Finding winnable strategies to expand the reach of the Fresh Fruit and Vegetable Program beyond school settings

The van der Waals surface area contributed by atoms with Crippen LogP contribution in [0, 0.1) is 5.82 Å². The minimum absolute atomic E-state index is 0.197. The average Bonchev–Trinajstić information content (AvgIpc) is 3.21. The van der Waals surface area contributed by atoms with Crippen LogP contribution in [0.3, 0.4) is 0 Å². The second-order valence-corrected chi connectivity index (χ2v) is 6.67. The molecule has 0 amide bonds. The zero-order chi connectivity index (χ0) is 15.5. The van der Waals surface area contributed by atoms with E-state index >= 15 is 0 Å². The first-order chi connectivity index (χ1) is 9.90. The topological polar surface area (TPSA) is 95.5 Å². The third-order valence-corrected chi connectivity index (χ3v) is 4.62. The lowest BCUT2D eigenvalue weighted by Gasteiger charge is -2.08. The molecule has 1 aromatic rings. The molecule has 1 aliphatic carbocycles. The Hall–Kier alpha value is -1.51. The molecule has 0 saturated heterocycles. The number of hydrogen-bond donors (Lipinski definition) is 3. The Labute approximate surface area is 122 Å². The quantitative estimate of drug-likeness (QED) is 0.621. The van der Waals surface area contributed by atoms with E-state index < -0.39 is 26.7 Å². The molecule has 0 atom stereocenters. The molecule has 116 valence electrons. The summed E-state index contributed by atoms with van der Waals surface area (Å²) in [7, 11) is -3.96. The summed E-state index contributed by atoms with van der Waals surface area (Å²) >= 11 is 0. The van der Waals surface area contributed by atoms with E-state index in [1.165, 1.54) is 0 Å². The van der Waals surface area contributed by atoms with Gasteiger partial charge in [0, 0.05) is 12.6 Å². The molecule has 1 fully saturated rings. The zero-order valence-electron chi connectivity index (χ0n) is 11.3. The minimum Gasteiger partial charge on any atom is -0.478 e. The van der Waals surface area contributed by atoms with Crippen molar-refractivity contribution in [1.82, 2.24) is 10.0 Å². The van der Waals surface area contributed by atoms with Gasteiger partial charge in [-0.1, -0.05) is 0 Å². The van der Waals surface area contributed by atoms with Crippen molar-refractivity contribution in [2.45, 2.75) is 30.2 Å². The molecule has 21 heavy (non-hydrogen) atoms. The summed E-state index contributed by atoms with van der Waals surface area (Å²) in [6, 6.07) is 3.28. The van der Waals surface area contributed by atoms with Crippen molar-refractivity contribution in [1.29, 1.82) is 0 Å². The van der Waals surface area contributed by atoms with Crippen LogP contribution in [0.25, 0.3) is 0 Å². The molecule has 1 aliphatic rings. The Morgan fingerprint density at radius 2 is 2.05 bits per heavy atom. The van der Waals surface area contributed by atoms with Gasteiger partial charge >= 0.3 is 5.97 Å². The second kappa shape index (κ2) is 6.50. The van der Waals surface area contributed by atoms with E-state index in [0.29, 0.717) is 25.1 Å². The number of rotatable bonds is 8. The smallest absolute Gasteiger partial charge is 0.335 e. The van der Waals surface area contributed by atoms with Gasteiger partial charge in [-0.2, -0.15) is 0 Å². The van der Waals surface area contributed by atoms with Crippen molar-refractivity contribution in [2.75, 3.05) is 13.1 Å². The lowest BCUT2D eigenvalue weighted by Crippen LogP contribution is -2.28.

Fruit and vegetable consumption among school children falls short of current recommendations. The development of Public-Private Partnerships (PPP), which combine the resources of government entities with the resources of private entities, such as businesses or not-for-profit agencies, has been suggested as an effective approach to address a number of public health concerns, including inadequate fruit and vegetable consumption. The United States Department of Agriculture's (USDA) Fresh Fruit and Vegetable Program (FFVP) provides fruits and vegetables as snacks at least twice per week in low-income elementary schools. In addition to increasing fruit and vegetable consumption behaviors at school, children participating in the FFVP have been found to make more requests for fruits and vegetables in grocery stores and at home, suggesting the impact of the program extends beyond school settings. The purpose of this multicase study was to describe key stakeholders' perceptions about creating PPPs between schools and nearby retailers to cross-promote fruits and vegetables in low-income communities, using the FFVP. Semi-structured interviews were conducted with participants from three cases groups: grocery store/produce managers (n=10), district FFVP personnel (n=5) and school FFVP personnel (n=12). Data were analyzed using a directed content analysis approach using constructs from the Health Belief Model, including benefits, barriers, strategies, and motivation. While findings varied by case group, key benefits of creating a PPP included the potential to increase store sales, to enhance public relations with the community, and to extend the impact of the FFVP to settings outside of schools. Barriers included offering expensive produce through the FFVP, time/labor-associated costs, and needing approval from authorities and supervisors. Strategies for developing a PPP included using seasonal produce and having clear instructions for teachers and staff. Stakeholders reported being motivated to create a PPP by the potential to improve health outcomes in children and by wanting to help the community. Both objective and subjective measures were suggested to measure the success of such a partnership. Finally, the educational component of the USDA's Supplemental Nutrition Assistance Program (SNAP-Ed) has the potential to serve as a catalyst for organizing a PPP between FFVP-participating schools and nearby grocery stores.